Reilly in push for NY-style health laws
Bloomberg's office consulted on reducing cancer, obesity
MINISTER for Health James Reilly wants New York-style public health laws introduced here to stop the epidemic of cardiovascular disease, cancer, chronic lung diseases and diabetes, which kill three in five people.
Officials have been in contact with Mayor Michael Bloomberg's office in Manhattan to see how the Big Apple reined in the fast food giants.
At the same time, the minister is writing directly to all fast food operators in Ireland asking them to label all menus with the calorie content.
The introduction of a sugar tax on certain foods, particularly soft drinks, is also being considered by the government advisory group.
In New York, a raft of legislation has been introduced in recent years to curb levels of obesity and diseases directly linked to diet.
In 2008, New York became the first jurisdiction in the US to require restaurant chains to post calorie information on menus and menu boards, which has led many consumers to choose food with fewer calories.
In 2009, Mr Bloomberg enacted the first restriction on cholesterol-raising artificial trans fat in the city's food service establishments, and New York also led the way in reducing salt intake. Some 28 food manufacturers, supermarkets and restaurant chains voluntarily committed to reduce excessive levels of sodium in their products.
Last week, Mr Reilly attended a United Nations meeting in New York on the role of the food and beverage industry in tackling non-communicable diseases.
Here, the Special Action Group on Obesity is examining a number of options to tackle obesity levels.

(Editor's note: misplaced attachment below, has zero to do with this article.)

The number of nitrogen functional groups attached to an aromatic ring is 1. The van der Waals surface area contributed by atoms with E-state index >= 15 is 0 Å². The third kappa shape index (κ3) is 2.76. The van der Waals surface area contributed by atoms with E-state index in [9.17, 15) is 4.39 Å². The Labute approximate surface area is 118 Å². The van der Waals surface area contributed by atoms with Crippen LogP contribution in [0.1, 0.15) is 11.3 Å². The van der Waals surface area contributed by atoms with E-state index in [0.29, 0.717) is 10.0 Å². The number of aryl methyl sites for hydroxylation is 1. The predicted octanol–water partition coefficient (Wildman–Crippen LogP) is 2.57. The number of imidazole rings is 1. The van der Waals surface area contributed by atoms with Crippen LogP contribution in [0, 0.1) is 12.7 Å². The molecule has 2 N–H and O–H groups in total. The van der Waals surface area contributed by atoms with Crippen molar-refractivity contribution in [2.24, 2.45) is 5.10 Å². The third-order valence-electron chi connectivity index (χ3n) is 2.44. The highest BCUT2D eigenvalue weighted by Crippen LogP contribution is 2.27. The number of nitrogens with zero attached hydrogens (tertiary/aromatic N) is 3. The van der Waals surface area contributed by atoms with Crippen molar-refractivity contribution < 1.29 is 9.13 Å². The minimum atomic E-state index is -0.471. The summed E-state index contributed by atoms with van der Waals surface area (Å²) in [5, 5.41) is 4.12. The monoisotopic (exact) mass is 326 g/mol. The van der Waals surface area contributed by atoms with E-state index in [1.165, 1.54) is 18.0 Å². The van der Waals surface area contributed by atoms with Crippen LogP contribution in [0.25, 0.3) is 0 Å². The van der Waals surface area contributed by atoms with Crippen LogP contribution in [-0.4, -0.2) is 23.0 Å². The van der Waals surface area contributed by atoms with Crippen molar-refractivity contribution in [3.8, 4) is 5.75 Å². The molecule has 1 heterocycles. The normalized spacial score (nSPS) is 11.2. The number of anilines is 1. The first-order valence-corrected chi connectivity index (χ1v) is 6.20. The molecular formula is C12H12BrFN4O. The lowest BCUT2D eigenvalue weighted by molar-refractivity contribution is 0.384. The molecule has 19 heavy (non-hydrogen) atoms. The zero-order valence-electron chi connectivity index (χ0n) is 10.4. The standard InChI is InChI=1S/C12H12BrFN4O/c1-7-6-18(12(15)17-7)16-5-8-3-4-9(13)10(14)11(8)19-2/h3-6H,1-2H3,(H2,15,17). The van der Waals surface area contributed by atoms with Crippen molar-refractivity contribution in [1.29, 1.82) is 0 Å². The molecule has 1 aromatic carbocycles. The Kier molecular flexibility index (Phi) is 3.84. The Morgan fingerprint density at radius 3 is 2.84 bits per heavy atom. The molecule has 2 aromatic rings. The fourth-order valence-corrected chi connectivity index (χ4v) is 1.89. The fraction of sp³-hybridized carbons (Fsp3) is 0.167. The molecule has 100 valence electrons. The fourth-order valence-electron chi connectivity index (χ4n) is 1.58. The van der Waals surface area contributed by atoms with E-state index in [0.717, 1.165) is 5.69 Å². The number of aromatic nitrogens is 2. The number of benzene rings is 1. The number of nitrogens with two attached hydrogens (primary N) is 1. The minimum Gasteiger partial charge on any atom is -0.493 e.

A spokesman for the minister confirmed: "The introduction of a sugar tax on sugar-sweetened drinks was identified as a strategy for consideration and the feasibility of introducing such a measure is being examined. They [the Special Action Group on Obesity] are not considering the introduction of a junk food tax at this stage."
However, the Sunday Independent has learned that the group has explored the issue of calorie posting in fast food restaurants.
"Officials from the Department of Health met with representatives from the food industry during the summer and the minister now intends writing to fast food operators in Ireland asking that they introduce this calorie posting in their Irish restaurants. This initiative was first introduced in the US, and it has recently been replicated in the UK in a deal between the British government and industry."
Following the success of the New York initiatives regarding healthier diets, smoking restrictions, calorie posting in restaurants and sugar taxes, contact has been established with Mayor Bloomberg's office to discuss these further.
New York has led the charge against smoking and replicating the city's tough anti-smoking legislation would mean that the ban on smoking would be extended to parks and public beaches.
New York also mounted hard-hitting and graphic media campaigns depicting the consequences of smoking. Excise duties have also been increased to make cigarettes the most expensive in the US, at about $11 (€8) a pack.
The anti-smoking drive has worked -- smoking levels among adults has dropped from 22 per cent to 14 per cent -- the lowest on record.
Yesterday, Strand Celtic soccer club in Sligo announced they were banning their underage players aged four to 14 years from drinking sports drinks and sugary drinks while playing with the club.
Professor Donal O'Shea, chair of the Irish Heart Foundation's Nutrition Council, said: "We know these sports drinks are just another source of calories for children and young people that they don't need.
"These drinks are being advertised in a way that suggests they enhance performance for everyone. The fact is that these sports drinks help only elite athletes at the peak of their fitness and at the extreme of their effort.
"For most adults and children taking part in recreational sport, water is perfect for hydration -- and drinking up to 400 calories, in some cases, when you have run around a soccer pitch for an hour, takes away some of the benefits you get from the exercise."